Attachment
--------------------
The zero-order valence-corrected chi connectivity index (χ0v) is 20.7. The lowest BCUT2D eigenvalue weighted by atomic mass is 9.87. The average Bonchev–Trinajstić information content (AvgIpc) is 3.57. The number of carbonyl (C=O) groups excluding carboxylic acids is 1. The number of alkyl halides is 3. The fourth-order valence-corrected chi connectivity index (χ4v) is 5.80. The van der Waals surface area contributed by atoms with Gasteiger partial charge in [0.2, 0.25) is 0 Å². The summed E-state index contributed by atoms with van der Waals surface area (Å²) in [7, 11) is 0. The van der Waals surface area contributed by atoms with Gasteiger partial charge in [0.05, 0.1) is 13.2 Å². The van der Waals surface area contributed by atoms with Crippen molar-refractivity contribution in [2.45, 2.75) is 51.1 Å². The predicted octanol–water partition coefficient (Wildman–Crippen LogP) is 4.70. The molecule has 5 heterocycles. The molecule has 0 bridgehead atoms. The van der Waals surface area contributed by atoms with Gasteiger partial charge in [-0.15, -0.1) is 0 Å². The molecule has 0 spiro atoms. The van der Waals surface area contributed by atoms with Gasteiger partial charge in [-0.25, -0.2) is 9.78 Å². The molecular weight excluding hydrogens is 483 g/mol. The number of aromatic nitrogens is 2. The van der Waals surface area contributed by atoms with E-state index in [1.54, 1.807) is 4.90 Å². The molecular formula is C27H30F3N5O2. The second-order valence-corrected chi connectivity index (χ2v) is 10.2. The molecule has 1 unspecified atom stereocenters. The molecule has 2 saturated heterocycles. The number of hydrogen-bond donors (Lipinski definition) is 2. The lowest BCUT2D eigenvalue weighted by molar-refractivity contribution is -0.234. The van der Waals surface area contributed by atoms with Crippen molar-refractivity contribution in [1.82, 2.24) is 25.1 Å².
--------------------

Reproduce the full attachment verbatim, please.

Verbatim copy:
The zero-order valence-corrected chi connectivity index (χ0v) is 20.7. The lowest BCUT2D eigenvalue weighted by atomic mass is 9.87. The average Bonchev–Trinajstić information content (AvgIpc) is 3.57. The number of carbonyl (C=O) groups excluding carboxylic acids is 1. The number of alkyl halides is 3. The fourth-order valence-corrected chi connectivity index (χ4v) is 5.80. The van der Waals surface area contributed by atoms with Gasteiger partial charge in [0.2, 0.25) is 0 Å². The summed E-state index contributed by atoms with van der Waals surface area (Å²) in [7, 11) is 0. The van der Waals surface area contributed by atoms with Gasteiger partial charge in [0.05, 0.1) is 13.2 Å². The van der Waals surface area contributed by atoms with Crippen molar-refractivity contribution in [2.45, 2.75) is 51.1 Å². The predicted octanol–water partition coefficient (Wildman–Crippen LogP) is 4.70. The molecule has 5 heterocycles. The molecule has 0 bridgehead atoms. The van der Waals surface area contributed by atoms with Gasteiger partial charge in [-0.15, -0.1) is 0 Å². The molecule has 0 spiro atoms. The van der Waals surface area contributed by atoms with Gasteiger partial charge in [-0.25, -0.2) is 9.78 Å². The molecular weight excluding hydrogens is 483 g/mol. The number of aromatic nitrogens is 2. The van der Waals surface area contributed by atoms with E-state index in [1.54, 1.807) is 4.90 Å². The molecular formula is C27H30F3N5O2. The second-order valence-corrected chi connectivity index (χ2v) is 10.2. The molecule has 1 unspecified atom stereocenters. The molecule has 2 saturated heterocycles. The number of hydrogen-bond donors (Lipinski definition) is 2. The lowest BCUT2D eigenvalue weighted by molar-refractivity contribution is -0.234. The van der Waals surface area contributed by atoms with Crippen molar-refractivity contribution in [1.82, 2.24) is 25.1 Å².